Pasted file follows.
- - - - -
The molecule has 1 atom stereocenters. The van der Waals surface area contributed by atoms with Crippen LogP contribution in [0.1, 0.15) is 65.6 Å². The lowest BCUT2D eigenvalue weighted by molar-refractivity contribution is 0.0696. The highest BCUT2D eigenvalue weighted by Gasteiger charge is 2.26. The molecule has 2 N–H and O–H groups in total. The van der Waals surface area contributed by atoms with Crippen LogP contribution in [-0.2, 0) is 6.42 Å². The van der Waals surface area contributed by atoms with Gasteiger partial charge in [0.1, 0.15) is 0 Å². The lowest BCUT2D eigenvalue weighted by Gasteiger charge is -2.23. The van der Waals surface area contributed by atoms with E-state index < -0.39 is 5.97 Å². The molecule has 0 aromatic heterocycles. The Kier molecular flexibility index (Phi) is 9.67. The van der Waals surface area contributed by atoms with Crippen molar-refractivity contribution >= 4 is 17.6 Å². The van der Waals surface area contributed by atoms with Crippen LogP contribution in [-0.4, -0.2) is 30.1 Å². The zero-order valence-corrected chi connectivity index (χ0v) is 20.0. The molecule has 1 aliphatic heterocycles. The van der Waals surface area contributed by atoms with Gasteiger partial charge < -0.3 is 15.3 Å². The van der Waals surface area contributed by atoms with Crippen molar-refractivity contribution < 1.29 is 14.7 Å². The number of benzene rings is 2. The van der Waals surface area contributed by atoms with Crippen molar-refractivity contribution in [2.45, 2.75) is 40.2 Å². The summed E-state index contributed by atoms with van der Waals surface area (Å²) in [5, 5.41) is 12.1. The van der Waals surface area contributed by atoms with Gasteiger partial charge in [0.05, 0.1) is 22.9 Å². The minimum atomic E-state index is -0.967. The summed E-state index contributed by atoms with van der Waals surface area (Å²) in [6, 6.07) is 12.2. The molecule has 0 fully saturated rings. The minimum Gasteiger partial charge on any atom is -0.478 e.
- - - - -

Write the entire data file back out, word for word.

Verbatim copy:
The molecule has 1 atom stereocenters. The van der Waals surface area contributed by atoms with Crippen LogP contribution in [0.1, 0.15) is 65.6 Å². The lowest BCUT2D eigenvalue weighted by molar-refractivity contribution is 0.0696. The highest BCUT2D eigenvalue weighted by Gasteiger charge is 2.26. The molecule has 2 N–H and O–H groups in total. The van der Waals surface area contributed by atoms with Crippen LogP contribution in [-0.2, 0) is 6.42 Å². The van der Waals surface area contributed by atoms with Gasteiger partial charge in [0.1, 0.15) is 0 Å². The lowest BCUT2D eigenvalue weighted by Gasteiger charge is -2.23. The van der Waals surface area contributed by atoms with E-state index < -0.39 is 5.97 Å². The molecule has 0 aromatic heterocycles. The Kier molecular flexibility index (Phi) is 9.67. The van der Waals surface area contributed by atoms with Crippen molar-refractivity contribution >= 4 is 17.6 Å². The van der Waals surface area contributed by atoms with Crippen LogP contribution in [-0.4, -0.2) is 30.1 Å². The zero-order valence-corrected chi connectivity index (χ0v) is 20.0. The molecule has 1 aliphatic heterocycles. The van der Waals surface area contributed by atoms with Gasteiger partial charge < -0.3 is 15.3 Å². The van der Waals surface area contributed by atoms with Crippen molar-refractivity contribution < 1.29 is 14.7 Å². The number of benzene rings is 2. The van der Waals surface area contributed by atoms with Crippen molar-refractivity contribution in [2.45, 2.75) is 40.2 Å². The summed E-state index contributed by atoms with van der Waals surface area (Å²) in [5, 5.41) is 12.1. The van der Waals surface area contributed by atoms with Gasteiger partial charge in [0.05, 0.1) is 22.9 Å². The minimum atomic E-state index is -0.967. The summed E-state index contributed by atoms with van der Waals surface area (Å²) in [6, 6.07) is 12.2. The molecule has 0 fully saturated rings. The minimum Gasteiger partial charge on any atom is -0.478 e.